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Store marches into its 15th year
By PIPER JONES CASTILLO
© St. Petersburg Times, published June 11, 2000
When Jane Strong and Jacob Wurtz began selling Birkenstocks in the mid 1980s, the buying public was not familiar with the shoe.
"The hard part was selling the look," Strong said.
Now, the shoe once considered to have a style fit for gladiators, the width of a cross-country ski and a price tag for the affluent is perennially popular. Knock-offs line department store racks everywhere.
And it has made Happy Feet Plus a successful shoe chain.
This month, the business celebrates its 15th anniversary. What started in 1985 at a kiosk in Tyrone Mall now has 10 stores.
"As I recall, Happy Feet Plus was the only place that had Birkenstocks, and I was the only person who wore them," customer Bill Lee of St. Petersburg said, scanning the shelves of the St. Pete Beach store.
Well, maybe not.
Lots of others began wearing them, too. Happy Feet Plus, which sells Birkenstocks and other casual shoes, including Finn Comfort, Mephisto, Ecco and Teva, had sales of $4.9-million in 1999.
Strong and Wurtz came to Florida 25 years ago from their native Canada, seeking a warmer climate and "a healthful way of life," said Strong, who lives in St. Pete Beach.
Before the German sandal stepped into their world, they sold a Japanese rubber flip-flop called a Kenco. Wurtz, who lives in St. Petersburg, purchased a pair of the massage shoes on a visit to a health food store.
"We wanted to share with people the benefits of these shoes," Strong said.
They began selling Kencos at flea markets and fairs.
The business partners made $10,000 at the 10-day Florida State Fair in 1985 and decided to open a kiosk at Tyrone.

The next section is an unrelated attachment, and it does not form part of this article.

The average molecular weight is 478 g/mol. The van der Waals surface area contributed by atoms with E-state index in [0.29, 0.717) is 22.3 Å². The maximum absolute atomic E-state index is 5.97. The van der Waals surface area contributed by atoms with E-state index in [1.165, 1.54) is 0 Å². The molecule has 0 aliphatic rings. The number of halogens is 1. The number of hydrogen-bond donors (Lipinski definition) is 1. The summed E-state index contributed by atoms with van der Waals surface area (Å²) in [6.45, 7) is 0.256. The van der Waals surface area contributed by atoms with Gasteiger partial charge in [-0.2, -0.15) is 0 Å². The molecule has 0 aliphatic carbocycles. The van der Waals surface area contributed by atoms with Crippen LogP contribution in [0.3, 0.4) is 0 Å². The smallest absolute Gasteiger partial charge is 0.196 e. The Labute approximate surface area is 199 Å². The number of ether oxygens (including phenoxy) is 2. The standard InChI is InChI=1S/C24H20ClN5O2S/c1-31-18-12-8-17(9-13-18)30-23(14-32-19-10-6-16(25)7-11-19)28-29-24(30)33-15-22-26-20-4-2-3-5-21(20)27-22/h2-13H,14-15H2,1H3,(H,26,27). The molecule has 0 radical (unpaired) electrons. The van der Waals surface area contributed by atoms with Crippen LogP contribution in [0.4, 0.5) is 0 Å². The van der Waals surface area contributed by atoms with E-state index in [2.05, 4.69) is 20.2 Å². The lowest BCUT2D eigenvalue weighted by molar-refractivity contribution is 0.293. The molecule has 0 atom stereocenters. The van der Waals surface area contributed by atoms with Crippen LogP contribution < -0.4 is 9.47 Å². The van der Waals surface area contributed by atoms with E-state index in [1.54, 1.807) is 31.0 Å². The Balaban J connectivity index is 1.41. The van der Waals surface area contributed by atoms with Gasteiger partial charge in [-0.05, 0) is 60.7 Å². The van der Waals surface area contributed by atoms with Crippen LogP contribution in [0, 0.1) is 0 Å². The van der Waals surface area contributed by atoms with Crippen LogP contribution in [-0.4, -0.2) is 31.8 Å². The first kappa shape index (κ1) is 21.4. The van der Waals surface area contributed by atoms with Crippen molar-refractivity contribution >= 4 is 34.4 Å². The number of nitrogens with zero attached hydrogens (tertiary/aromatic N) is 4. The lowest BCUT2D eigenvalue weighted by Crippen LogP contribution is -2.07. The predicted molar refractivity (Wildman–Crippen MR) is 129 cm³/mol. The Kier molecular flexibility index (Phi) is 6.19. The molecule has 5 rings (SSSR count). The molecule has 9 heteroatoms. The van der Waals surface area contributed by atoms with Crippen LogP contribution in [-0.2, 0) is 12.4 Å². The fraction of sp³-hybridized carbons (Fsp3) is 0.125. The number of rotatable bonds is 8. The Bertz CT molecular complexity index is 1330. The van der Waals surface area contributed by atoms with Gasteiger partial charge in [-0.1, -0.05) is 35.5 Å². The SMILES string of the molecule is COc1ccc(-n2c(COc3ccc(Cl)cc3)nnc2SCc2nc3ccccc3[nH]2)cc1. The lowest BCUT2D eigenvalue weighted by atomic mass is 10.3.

The small retail space had center stage in the mall, but rent was a pricey $3,000 a month.
"My father thought I was crazy, but I believed in what we were doing," Strong said.
Sales averaged 20 pairs of sandals a day, and soon it was apparent customers wanted more.
"Kencos were not designed for all-day wear. They were supposed to be worn for about 30 minutes to give you a foot massage. That's when we found Birkenstocks," Strong said.
Within three years, Strong and Wurtz realized they needed a bigger space. In 1988, they opened a location on Dale Mabry Highway.
Sales really took off once New York models started wearing Birkenstocks on the runways in 1990.
"People actually came seeking the shoes out," Strong said.
From 1990 through 1999, Happy Feet Plus expanded as far north as Tarpon Springs and as far east as Brandon.
Last year, the company purchased a former Badcock Furniture store on Clearwater-Largo Road in Largo for $335,000. After $350,000 in renovations, the 16,500-square-foot building became corporate headquarters. The facility includes retail space and the 2,300-square-foot mail-order division, which is expected to bring in 20 percent of this year's sales.
Two years ago, the company started an employee stock ownership plan.
"We consider our employees a big part of our success," said Strong, who thinks Happy Feet Plus is one of the only U.S. shoe retailers with such a program.
Two of their 50 employees are pedorthists, certified professionals trained to select proper footwear for specific foot conditions.
Dr. David Caldarella of the Alabama Bone and Joint Center in Alabama says the business should be applauded for its comfortable shoes and knowledgeable salespeople.
"However, in the past 15 years other shoemakers have come up with good-quality, comfortable shoes able to compete with Birkenstocks," said Caldarella, a member of the Shoes and Footwear Committee for the American College of Foot and Ankle Surgeons. "I see a large part of the population who swear by Birkenstocks, but I also see a number of the population who do not like them."
Tell that to Lee.
"I could buy all sorts of shoes in the mall, but I don't," Lee said. "This will be my third pair of Birkenstocks from Happy Feet, and I wear them because they are comfortable and they're cool."
Content with its 10 stores for the time being, Wurtz says Happy Feet Plus will consider expansion as the need arises.
"We've always been busy," Strong said. "But at least our feet are happy."
Happy Feet Plus has 10 stores throughout Pinellas and Hillsborough counties. All stores are open seven days a week. For information, call (727) 538-1111, or go to the Web site at http://www.happyfeet.com.
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